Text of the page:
The latest jobs numbers are out from the U.S. Bureau of Labor Statistics. What do they mean for job seekers, employers and investors? Here’s a quick take from Glassdoor Senior Economist Daniel Zhao:
The economic recovery lost steam in July, slowing sharply from previous months. The report exposes cracks in efforts to reopen as employers struggle to deal with resurgent outbreaks around the country. The slowdown in the rate of recovery amid a worsening pandemic shows that a sustainable return to economic normal is hinged on first addressing the public health crisis.
Payroll employment increased by 1.8 million in July, slowing from a 4.8 million gain in June, according to today’s report from the Bureau of Labor Statistics. The increase in payrolls is historically large, but still down 12.9 million jobs from before the initial onset of the pandemic. Total employment remains at 2014 levels, and the unemployment rate, falling to 10.2 percent, is still at its highest point since 1982 and higher than peak unemployment during the Great Recession.
The number of workers on temporary layoff declined by 1.3 million while the number of permanent job losers were unchanged, falling only 6,000, a key reminder that the impressive job growth overall is still largely driven by rehiring of furloughed workers and masking elevated levels of permanent damage.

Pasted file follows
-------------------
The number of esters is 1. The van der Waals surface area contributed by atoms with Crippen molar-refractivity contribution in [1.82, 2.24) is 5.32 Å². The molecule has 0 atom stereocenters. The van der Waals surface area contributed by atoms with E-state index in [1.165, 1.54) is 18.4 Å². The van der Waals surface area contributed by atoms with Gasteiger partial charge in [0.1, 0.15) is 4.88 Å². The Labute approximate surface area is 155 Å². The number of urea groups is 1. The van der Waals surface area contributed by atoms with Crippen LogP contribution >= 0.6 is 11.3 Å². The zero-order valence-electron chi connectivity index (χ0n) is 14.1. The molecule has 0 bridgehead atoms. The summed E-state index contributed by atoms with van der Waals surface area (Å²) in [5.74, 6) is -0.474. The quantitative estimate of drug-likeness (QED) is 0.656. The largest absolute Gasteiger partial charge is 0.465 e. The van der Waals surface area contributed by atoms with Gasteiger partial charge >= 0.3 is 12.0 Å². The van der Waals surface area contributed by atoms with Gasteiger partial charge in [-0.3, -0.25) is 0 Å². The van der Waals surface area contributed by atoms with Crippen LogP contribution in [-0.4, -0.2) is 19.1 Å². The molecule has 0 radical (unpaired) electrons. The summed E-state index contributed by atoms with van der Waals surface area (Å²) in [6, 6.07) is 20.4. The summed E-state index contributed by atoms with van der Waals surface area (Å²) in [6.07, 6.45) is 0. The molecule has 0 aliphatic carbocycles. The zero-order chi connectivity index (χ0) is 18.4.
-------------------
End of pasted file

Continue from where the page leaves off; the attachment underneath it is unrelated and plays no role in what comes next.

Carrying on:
The recovery continues to be primarily driven by continued rehiring in the hardest-hit industries including leisure and hospitality (+592,000 jobs added) and retail (+258,000). Government employment rose by 301,000, but that was largely driven by seasonal effects—on a non-seasonally adjusted basis, government employment actually fell by 860,000.
Today’s jobs report comes at a critical juncture. Not only is it the first jobs report to capture the impact of the resurgent pandemic on American workers, it also coincides with Congressional negotiations on financial relief for many millions of Americans. And with less than three months until the election, attention on the coming jobs reports will likely heighten. Today’s report increases the pressure on policymakers to extend financial relief to avoid the slowdown from turning into a full-blown double-dip recession.
1.8 million jobs added is a positive sign that the recovery is progressing cautiously, but the economy is still down 12.9 million jobs relative to pre-crisis level. There’s still a long way to go.
Similarly, the unemployment rate was at 3.5 percent just a few months ago. The unemployment rate in July was just barely above the highest point in the Great Recession, but even beating that benchmark is hardly cause for celebration.
One encouraging sign is that permanent layoffs were essentially unchanged. They are still more than double pre-crisis levels, but a one-month reprieve from accumulating more permanent economic damage is a positive.
Most industries improved in July. Notably, information, which includes tech and media, reached new lows. The industries with the largest shortfalls compared to February are leisure and hospitality (-4.34 million), professional and business services (-1.65 million), education and health services (-1.61 million) and government (-1.12 million).
Seasonal adjustment is especially difficult during a crisis, and nowhere is that more clear than in government where the seasonal adjustment is masking continuing job losses as end-of-school-year layoffs were pulled forward.
To speak with Daniel Zhao about today’s jobs report or to discuss labor market trends, contact pr at Glassdoor dot com. For the latest economics and labor market updates, follow @danielbzhao on Twitter and subscribe to Glassdoor Economic Research.